Arrested after speaking out to the New York Times, his case has gained international attention
Tibetan language advocate Tashi Wangchuk has been sentenced to five years in prison by a Chinese court, according to his lawyer Liang Xiaojun. Campaigners have condemned the decision, stating that it shows China’s legal rights are not worth the paper they are written on.
The decision – taken on 22 May – marks the final stage in Tashi Wangchuk’s lengthy legal battle after he was arrested in January 2016 and charged with “inciting separatism.” Tibetan solidarity groups, including Free Tibet, have signed on to a statement condemning the verdict as inhumane, lacking legal foundations and politically motivated.
Tashi Wangchuk, now 32, was born in Kyegudo, Yushu Tibetan Autonomous Prefecture, in eastern Tibet and is a small business owner. A prominent member of his community, in 2014 he was even selected to appear in a video by online retail giant Alibaba.
In late 2015 he was interviewed by the New York Times. In the short documentary, he outlined his challenge to the Chinese government over what he claimed was its failure to protect and promote Tibetan culture and language. He had been frustrated by the lack of Tibetan language education available to his two teenage nieces, so had filed a lawsuit against the state. Article 4(4) of China's own constitution guarantees the protection and development of regional languages, both spoken and written, but these guarantees are rarely honoured and many Tibetans are fearful that the Chinese state is seeking to willfully undermine their native tongue. Seemingly as a result of this interview and lawsuit, Tashi Wangchuk was detained on 27 January 2016.
Tashi Wangchuk's family were not informed about his arrest until 24 March 2016, nearly two months later. Chinese Criminal Procedure law requires Public Security Officials to inform the family of the detainee within 24 hours of arrest. Even after they were notified, his family were not allowed to see him.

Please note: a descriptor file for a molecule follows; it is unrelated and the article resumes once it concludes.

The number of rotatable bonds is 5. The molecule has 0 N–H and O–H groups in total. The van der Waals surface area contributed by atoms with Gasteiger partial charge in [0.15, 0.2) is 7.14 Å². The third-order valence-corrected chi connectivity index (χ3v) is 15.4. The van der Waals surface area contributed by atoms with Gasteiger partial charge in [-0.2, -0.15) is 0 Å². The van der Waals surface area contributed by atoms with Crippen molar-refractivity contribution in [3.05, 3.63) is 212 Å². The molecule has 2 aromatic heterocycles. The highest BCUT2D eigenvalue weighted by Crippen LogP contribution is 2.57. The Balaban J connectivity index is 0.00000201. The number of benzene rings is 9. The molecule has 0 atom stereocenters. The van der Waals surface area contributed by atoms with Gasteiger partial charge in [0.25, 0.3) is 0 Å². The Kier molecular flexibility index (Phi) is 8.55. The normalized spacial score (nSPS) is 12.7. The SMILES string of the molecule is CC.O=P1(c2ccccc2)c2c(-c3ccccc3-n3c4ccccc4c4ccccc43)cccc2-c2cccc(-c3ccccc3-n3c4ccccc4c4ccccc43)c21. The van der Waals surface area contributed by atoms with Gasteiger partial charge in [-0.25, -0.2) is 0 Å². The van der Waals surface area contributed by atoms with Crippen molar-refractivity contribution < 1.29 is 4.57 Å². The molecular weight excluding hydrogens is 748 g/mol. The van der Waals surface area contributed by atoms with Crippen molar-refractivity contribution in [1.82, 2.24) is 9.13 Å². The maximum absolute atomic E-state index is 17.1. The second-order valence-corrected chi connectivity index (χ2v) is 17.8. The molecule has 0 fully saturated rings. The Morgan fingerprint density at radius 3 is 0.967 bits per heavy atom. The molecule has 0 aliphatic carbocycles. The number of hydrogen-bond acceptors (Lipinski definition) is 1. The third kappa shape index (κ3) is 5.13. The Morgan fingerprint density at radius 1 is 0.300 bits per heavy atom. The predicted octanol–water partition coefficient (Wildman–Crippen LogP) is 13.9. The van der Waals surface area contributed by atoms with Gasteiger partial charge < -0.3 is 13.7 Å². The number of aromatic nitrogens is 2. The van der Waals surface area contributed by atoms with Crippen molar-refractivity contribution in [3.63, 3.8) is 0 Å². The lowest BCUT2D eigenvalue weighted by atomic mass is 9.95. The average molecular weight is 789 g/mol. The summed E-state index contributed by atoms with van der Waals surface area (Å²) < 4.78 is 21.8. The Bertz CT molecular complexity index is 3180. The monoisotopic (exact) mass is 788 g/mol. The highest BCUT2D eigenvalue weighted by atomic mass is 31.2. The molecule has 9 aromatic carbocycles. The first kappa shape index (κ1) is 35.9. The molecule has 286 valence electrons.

On 4 January of this year, after nearly two years of detention, Tashi Wangchuk stood trial. The entire process took just four hours and his New York times interview was played in court as a key piece of evidence against him. Officially he was charged with "inciting separatism", even though he had never expressed any desire for Tibetan independence and his campaign had focused solely on language rights. Free Tibet campaigned heavily in the lead up to the trial, encouraging supporters to contact their Foreign Ministers and embassies in China, urging them to send observers to the proceedings. Diplomats from the United States, Germany, Britain, Canada and the European Union turned up in an attempt to ensure the trial was conducted fairly but were denied access. Most of Tashi Wangchuk's family, as well as a reporter, were also refused entry to the court room despite several requests.
Today, after a further 137 days of waiting in a cell, he was found guilty and sentenced. The five-year term was handed down by the Yushu Intermediate People's Court.
Many Tibet support organisations have questioned the circumstances of the trial, saying the entire process demonstrates that China has no respect for the rule of law. “Tashi Wangchuk is an innocent man and his actions to date have not infringed Chinese criminal law and do not constitute a crime,” said Free Tibet Director, Eleanor Byrne-Rosengren. “In condemning him to five years in prison, China is sending a message to its own people that they do not care about law or justice or international standards and they will clamp down on anyone who opposes their regime. Vague charges for 'separatism' have been invented precisely for cases like this where Tibetans have simply tried to exercise their rights guaranteed by the Chinese constitution – on paper at least.”
Byrne-Rosengren added: “We appreciate that this sentence could have been higher - anything up to 15 years was threatened - and we are glad that Tashi Wangchuk will be reunited with his family again at some point in the future. Nevertheless, he should never even have been arrested in the first place. It is a disgrace to the word 'justice' that any country claiming to be civilised would allow their criminal justice system to arrest a man for taking steps, that he was legally entitled to take, to ensure that children in his family could be educated in their mother tongue.”
According to the New York Times, Tashi Wangchuk's lawyers have indicated that he intends to appeal the decision.